The Indica reached the coveted 100,000 mark much faster than the Maruti 800 or the Maruti Zen. Newer entrants like the Daewoo Matiz and the Fiat Uno are well off the pace set by the Indica. As Mr Dube says, "We have done quite well [for a company without a tradition of making passenger cars], and against competition that, in some cases, has 50 to 75 years of history in this business."
The company took its average faring in the JD Power survey in its stride and has overcome its shortcomings in double-quick time. The report was rightly regarded as representing legitimate customer complaints. Refinements were carried out on the Indica based on the findings of the report as well as constant contact programmes with customers.
The re-jigging of the Indica has been done without diluting the product’s value. "It is important to exercise your judgement as to which product improvement is introduced and when, since every product is positioned at a particular price-value point," says Mr Dube.
Tata Engineering has been in the forefront of using technology that ensures customers get the best value for their money. The Euro II diesel engine was put into the Indica in January 1999 (much before it became the norm for Indian cars) and the multi-point fuel injection petrol engine was introduced in May 2000.
The focus may have been on the Indica, but the passenger car business unit’s marketing initiatives aimed at guaranteeing customer satisfaction have been spread across the company’s entire product range, which includes the Sierra, the Estate, the Sumo and the Safari.
To make sure that genuine spare parts are easily available across the country at economical prices, Tata Engineering has set up four parts warehouses at convenient locations. There is a robust training programme in Pune for all service executives of dealer and service outlets. Additionally, the company has four regional training centres which tutor executives onsite at dealer and service outlets.
The company has set up a toll free number which can be accessed in 51 Indian cities. Also, there are customer helplines in the 10 largest cities, dealer helplines and mobile service vans in more than 50 per cent of dealerships. These initiatives have gone a long way in providing customers service in the shortest possible time.
That isn’t all. There’s a loyalty programme for customers (with benefits like discounts) at select outlets, the first time this has been done by a large-volume automobile company in India. Christened ‘The Indica Club’, the programme is growing by the day and provides Tata Engineering with a solid source of customer feedback.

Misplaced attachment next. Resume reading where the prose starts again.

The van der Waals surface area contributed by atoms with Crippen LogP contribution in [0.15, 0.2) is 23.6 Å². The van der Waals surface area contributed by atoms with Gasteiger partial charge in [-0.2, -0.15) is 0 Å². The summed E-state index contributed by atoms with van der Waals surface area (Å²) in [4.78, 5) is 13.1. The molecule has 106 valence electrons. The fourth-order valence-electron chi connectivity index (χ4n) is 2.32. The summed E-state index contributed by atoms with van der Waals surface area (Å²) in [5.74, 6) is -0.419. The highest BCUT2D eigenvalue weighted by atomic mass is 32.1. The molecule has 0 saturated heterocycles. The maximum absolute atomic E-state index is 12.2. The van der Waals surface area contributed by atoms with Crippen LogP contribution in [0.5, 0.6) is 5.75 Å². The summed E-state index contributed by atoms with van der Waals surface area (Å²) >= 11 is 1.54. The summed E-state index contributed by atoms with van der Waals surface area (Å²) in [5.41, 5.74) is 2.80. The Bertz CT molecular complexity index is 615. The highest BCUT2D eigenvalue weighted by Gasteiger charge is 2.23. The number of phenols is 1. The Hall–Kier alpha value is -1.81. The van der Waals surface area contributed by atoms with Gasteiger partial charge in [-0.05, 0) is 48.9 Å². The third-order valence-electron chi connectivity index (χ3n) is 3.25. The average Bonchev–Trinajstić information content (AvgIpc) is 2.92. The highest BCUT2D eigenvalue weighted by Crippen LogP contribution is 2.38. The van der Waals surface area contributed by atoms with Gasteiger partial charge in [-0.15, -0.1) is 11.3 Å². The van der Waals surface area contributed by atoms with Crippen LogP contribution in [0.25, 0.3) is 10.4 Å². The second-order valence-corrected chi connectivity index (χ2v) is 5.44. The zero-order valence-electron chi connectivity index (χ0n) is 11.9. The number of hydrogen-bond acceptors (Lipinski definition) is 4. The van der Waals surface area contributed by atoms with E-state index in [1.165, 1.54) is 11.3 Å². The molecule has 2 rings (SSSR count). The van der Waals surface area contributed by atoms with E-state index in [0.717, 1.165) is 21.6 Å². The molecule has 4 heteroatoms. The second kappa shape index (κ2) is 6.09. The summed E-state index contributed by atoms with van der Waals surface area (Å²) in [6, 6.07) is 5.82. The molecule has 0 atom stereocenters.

There are year-round service programmes in various parts of the country and an extended warranty scheme has been recently introduced where, at nominal cost to the customer, the warranty period is increased by 18 months. The company has also used ‘co-branding’ with consumer-goods manufacturers and finance companies to boost customer loyalty.
Fleet companies and corporate houses are specially tracked and a dedicated relationship team at the regional and product level services these big clients. Special service packages are tailored to suit the needs of such customers.
Tata Engineering is using infotech and the internet to manage customers and further build its brand image. It has special websites for the Indica and the Safari with active customer interaction facilities. (There’s an independently promoted Indica users club on the Net, of which the company is a member.)
The process of linking the entire Indica dealer and service network is on and this will improve the level of service to customers. This network will track orders right to the shop floor and help immensely in parts management and delivery. On the anvil is a ‘knowledge management system’ where product complaints will be stored for the future benefit of the service network.
After all this, what next? "Customer satisfaction lies at the core of the company’s plans. We will continuously improve and improvise to ensure that the customer benefits," says Mr Dube. Coming soon are newer versions in the hatchback range and, in the near future, two new offerings on the Indica platform.
The Tata Indica in its current avatar and all its new offerings are ultimately geared towards making certain the customer is always in the driver’s seat. A satisfied customer is the best advertisement for any product. Anticipating and exceeding customer needs will remain Tata Engineering’s principal priority.